My experience with Windows 11 on an M1 Mac is as follows

My experience with Windows 11 on an M1 Mac is as follows

Tech Highlights:

  • That’s courtesy of Parallels, the virtualization software whose latest update makes booting up Windows 11 in a window on an M1 Mac as simple as downloading an app. It skirts Windows 11’s mandatory TPM chip requirement with a virtual alternative that’s enough to trick the OS into believing you’re using it on a compatible machine. More importantly, Parallels has made a series of under-the-hood upgrades to get the most out of the M1 chip, and after a couple of days of use, I can report that it’d be hard for you to tell which operating system your Mac came preloaded with. (I was on the Windows 11 Home 22000.348 Insider build.)

  • On an M1 Mac Mini, we put Parallels’ Windows 11 virtual machine to the test to determine if it’s worth your money. Because of Microsoft’s rigorous hardware requirements for Windows 11, millions of PC owners — including MacBook owners — will be stuck on Windows 10 for the rest of their lives. It’s not possible to install Windows 11 on Apple-branded computers because it requires a TPM chip and the latest M1 Macs don’t support Boot Camp (which has allowed Mac owners to install Windows on their computers for years). Nonetheless, I’ve been running Windows 11 and macOS programmes side by side on my M1 Mac Mini for the past week.

Parallels 17 allows Apple’s M1 chip to run Windows 11 like its second nature. Although Microsoft has explicitly said it has no plans to support M1 Macs anytime soon, the chip handles Windows 11’s ARM version with ease and faces zero compatibility hiccups. How stable is a Windows 11 virtual machine on an M1 Mac?  Windows 11 on Parallels was remarkably stable for a virtual machine, and that allowed me to use it as my primary workspace.

Once you’re inside the Windows 11 virtual machine, there’s little for you to set up. Parallels automatically shares your macOS profile’s data with the VM, such as Wi-Fi and printer settings. On top of that, it offers a host of handy tools so that you can adjust the experience depending on your demands. The most important tool is the ability to configure how much memory and CPU bandwidth is allocated to the virtual machine. So if you own an entry-level Mac with only 8GB of RAM like me, you can utilize this to ensure running two operating systems doesn’t grind your machine to a halt.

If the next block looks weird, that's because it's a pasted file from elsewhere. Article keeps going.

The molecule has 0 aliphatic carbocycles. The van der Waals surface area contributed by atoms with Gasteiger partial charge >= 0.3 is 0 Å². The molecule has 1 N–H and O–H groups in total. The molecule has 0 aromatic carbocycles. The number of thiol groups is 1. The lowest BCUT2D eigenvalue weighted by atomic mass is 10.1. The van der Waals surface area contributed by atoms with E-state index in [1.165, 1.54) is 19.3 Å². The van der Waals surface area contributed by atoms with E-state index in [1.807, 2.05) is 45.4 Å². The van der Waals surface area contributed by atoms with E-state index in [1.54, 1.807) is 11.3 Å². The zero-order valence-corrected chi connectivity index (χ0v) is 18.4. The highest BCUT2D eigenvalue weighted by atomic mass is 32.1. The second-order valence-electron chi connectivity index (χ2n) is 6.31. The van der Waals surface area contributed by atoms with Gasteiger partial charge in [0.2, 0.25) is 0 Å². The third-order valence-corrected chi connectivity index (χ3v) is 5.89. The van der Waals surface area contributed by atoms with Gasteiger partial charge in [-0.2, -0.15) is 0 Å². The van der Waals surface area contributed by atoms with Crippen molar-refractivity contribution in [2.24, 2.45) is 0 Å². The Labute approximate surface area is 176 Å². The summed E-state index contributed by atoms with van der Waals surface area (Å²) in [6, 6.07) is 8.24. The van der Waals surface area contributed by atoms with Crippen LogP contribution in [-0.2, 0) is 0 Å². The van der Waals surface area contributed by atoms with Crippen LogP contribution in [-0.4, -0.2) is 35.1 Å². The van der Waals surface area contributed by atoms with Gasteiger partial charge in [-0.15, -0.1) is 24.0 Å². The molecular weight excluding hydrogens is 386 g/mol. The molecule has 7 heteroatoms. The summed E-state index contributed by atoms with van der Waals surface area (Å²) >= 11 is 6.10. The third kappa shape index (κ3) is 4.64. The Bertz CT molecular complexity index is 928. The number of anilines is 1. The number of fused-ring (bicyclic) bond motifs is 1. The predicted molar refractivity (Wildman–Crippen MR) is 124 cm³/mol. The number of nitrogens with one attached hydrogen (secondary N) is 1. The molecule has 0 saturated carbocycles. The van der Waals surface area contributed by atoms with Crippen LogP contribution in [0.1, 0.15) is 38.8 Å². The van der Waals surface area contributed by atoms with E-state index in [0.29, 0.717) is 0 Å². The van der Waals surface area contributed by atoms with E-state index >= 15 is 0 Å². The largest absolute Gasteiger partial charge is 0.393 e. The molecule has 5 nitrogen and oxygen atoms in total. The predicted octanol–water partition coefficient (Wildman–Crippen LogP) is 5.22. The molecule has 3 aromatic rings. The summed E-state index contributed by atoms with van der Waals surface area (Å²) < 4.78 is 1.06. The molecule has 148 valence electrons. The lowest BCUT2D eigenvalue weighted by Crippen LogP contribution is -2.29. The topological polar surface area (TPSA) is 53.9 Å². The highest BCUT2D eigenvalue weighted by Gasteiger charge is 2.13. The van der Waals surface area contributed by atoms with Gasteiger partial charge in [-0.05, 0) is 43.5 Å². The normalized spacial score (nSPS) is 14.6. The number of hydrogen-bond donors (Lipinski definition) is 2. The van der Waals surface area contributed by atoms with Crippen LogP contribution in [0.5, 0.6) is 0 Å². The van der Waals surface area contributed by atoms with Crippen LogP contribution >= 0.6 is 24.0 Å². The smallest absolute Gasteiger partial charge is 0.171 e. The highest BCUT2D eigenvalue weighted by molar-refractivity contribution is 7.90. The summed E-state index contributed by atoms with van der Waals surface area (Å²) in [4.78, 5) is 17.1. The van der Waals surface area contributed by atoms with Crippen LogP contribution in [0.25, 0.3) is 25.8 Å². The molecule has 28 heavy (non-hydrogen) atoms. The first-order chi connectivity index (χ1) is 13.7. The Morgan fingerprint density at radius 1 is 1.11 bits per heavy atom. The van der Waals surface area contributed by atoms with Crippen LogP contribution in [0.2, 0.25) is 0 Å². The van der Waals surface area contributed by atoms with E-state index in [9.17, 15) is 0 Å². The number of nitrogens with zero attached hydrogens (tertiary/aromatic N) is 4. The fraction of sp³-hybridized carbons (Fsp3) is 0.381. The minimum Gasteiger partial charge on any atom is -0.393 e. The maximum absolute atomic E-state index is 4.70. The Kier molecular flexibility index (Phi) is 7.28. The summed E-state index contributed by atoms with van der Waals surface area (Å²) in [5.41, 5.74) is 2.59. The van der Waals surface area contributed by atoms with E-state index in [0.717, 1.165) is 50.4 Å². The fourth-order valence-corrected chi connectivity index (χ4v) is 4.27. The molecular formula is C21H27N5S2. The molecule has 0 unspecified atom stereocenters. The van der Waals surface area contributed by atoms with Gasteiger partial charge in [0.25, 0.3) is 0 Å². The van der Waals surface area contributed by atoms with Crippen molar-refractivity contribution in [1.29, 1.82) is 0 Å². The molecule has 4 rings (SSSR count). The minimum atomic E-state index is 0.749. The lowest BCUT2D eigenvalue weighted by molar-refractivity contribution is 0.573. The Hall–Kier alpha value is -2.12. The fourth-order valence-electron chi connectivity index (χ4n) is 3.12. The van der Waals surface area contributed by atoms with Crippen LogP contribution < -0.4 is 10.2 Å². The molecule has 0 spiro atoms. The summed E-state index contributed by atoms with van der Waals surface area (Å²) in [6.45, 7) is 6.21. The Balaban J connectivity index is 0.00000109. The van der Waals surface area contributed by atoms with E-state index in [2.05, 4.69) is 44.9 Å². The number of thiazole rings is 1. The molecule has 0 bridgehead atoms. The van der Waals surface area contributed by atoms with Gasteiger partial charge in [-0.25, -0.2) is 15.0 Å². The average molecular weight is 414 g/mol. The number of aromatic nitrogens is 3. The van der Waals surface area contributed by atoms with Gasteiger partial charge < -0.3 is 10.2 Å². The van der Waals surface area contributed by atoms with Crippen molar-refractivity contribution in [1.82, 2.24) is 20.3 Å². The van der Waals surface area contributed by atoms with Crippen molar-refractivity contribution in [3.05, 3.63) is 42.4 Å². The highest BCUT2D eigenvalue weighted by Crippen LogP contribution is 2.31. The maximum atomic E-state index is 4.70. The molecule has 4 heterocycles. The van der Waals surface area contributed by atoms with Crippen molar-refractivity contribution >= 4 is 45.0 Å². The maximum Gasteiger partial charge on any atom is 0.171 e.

Everything from Windows 11’s refreshed animations to resource-intensive multitasking worked as Microsoft intended it to. Plus, it can wake up from sleep in an instant in the same state you left it, including all the open apps. It supports all the new Windows 11 bells and whistles, except for Android games since Parallels can’t replicate the “hardware acceleration” option just yet. Installing Windows on Parallels is no longer a multi-step process either. Once you download Parallels on your Mac, its installation assistant will grab and load up the Windows 11 ISO file for you, and the M1 chip’s performance chops wrap up that process in about 30 minutes.

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